Point Lookout An email newsletter from Chaco Canyon Consulting
Point Lookout, a free weekly email newsletter from Chaco Canyon Consulting
December 11, 2013 Volume 13, Issue 50
 
Recommend this issue to a friend
Join the Friends of Point Lookout
HTML to link to this article…
Archive: By Topic    By Date
Links to Related Articles
Sign Up for A Tip A Day!
Create a perpetual bookmark to the current issue Bookmark and Share
Tweet this! | Follow @RickBrenner Random Article

More Things I've Learned Along the Way

by

Some entries from my personal collection of useful and not-so-useful insights.

Occasionally, when I learn something, I think, "I wish I had known that years ago." Maybe it would have saved me pain and trouble, or helped me find more joy and happiness, or maybe it just appeals to me. Whenever this happens, I write it down, or at least I mean to write it down. Many of them do get away. Here's the second installment of some that didn't get away.

  • It's way better to cancel a meeting that shouldn't happen than to hold a meeting that shouldn't have happened.
  • If you phone someone only when something is wrong, they'll eventually learn about Caller ID.
  • Ask questions only if you think the answers (or non-answers) will help.
  • Turning the other cheek is a good way to get slapped again. And maybe that's a good thing.
  • When people interrupt each other, rudeness isn't always the only reason. Some interruptions are strategic.
  • A dog wagging her tailWhen somebody consistently does something wrong, your understanding of what they're trying to accomplish might be incorrect.
  • When an expert tells you it's impossible, take heed. Experts who exaggerate aren't experts for long.
  • Humor is everywhere. Even in things you're embarrassed you laughed at.
  • Humor helps some people get over the rough spots. Others find it most unhelpful. How wondrously different we all are.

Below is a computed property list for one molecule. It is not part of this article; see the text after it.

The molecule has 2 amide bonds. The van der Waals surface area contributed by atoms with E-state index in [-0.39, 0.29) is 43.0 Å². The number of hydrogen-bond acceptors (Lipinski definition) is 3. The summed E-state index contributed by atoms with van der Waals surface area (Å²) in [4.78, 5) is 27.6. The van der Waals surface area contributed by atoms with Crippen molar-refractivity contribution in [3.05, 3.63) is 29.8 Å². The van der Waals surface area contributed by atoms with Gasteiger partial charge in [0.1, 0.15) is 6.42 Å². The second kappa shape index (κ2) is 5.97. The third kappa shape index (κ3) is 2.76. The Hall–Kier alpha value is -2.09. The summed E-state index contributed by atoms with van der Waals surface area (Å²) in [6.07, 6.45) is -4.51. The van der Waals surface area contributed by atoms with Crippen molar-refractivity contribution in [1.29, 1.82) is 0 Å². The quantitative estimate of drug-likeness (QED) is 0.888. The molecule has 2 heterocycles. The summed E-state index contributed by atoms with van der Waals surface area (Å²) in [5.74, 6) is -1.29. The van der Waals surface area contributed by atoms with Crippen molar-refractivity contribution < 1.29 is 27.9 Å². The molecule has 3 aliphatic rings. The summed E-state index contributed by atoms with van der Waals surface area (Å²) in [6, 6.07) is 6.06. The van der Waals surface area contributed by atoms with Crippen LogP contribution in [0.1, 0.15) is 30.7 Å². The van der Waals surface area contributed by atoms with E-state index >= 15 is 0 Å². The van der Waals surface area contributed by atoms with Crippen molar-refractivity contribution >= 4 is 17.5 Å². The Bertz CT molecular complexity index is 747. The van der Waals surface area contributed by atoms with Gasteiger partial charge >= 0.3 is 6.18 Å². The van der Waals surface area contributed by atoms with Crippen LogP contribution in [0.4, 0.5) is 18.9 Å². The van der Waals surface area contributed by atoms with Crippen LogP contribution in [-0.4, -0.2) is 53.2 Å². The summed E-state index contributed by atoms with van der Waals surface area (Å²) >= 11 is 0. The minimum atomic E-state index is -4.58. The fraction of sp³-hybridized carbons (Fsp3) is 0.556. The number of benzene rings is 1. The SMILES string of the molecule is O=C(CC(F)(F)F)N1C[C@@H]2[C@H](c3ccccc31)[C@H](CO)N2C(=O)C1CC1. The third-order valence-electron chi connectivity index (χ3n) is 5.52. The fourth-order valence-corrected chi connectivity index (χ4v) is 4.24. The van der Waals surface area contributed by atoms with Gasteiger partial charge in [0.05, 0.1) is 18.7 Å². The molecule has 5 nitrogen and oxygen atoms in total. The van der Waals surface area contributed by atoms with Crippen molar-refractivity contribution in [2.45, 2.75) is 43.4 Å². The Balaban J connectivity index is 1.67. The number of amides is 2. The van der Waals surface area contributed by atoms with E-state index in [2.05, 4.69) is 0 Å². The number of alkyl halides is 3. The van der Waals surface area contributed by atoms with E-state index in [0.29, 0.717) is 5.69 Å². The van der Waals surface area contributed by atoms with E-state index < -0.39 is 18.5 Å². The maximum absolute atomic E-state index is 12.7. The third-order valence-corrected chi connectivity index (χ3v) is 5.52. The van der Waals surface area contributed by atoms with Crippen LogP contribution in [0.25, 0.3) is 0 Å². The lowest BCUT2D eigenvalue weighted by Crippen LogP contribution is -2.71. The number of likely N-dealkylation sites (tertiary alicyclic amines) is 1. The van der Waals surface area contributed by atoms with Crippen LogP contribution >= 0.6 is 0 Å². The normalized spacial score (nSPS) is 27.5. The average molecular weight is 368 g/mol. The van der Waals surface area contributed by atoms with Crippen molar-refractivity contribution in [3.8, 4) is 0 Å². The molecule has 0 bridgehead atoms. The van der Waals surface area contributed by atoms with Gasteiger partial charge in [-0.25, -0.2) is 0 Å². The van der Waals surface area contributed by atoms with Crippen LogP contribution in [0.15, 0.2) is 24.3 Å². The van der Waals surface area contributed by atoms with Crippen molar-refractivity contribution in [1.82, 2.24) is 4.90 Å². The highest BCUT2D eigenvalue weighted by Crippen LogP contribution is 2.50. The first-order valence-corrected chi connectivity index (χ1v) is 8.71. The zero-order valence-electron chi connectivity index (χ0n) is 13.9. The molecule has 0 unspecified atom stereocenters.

• People who take credit for the work of others soon run out of others.
  • The young have a huge advantage over their elders. They haven't yet learned that there isn't time enough to learn all of what they haven't yet learned.
  • Three kinds of people who don't learn: the unwilling, the unable, and the soon-to-be-unemployed.
  • Dogs understand us. It's what they do for a living.
  • Get a scanner. Electronic hoarding Dogs understand us.
    It's what they do
    for a living.
    is better for the environment than hardcopy hoarding.
  • Many of my mistakes eventually proved right. And many things I thought were right eventually proved to be mistakes. So, being sure I'm right can be a mistake. I think.
  • Some people contribute much more than they get credit for; some contribute much less. The trick is figuring out which is which.
  • Some people contribute much less than they think they do. Way less.
  • Being loyal to an organization that's incapable of being loyal to you is just dumb. Same for people.
  • You get good only at what you practice at, but practicing at something is no guarantee you'll get good at it.
  • Don't practice at anything you don't want to get good at.
  • Getting angry at inanimate objects hardly ever motivates them to do better.
  • Taking time out to think usually saves time in the end.
  • On days when nothing is going right, I remind myself that most things actually are going right. I'm just too messed up to notice them.
  • Trees know how to make do with whatever comes their way. They have to.

I'm sure more will come to me. When I get a bunch, I'll send them along. First in this series  Go to top  Top  Next issue: Projects as Proxy Targets: Part I  Next Issue
Bookmark and Share


Go For It: Sometimes It's Easier If You RunLove the work but not the job? Bad boss, long commute, troubling ethical questions, hateful colleague? This ebook looks at what we can do to get more out of life at work. It helps you get moving again! Read Go For It! Sometimes It's Easier If You Run, filled with tips and techniques for putting zing into your work life. Order Now!

Your comments are welcome
Would you like to see your comments posted here? Send me your comments by email, or by Web form.
About Point Lookout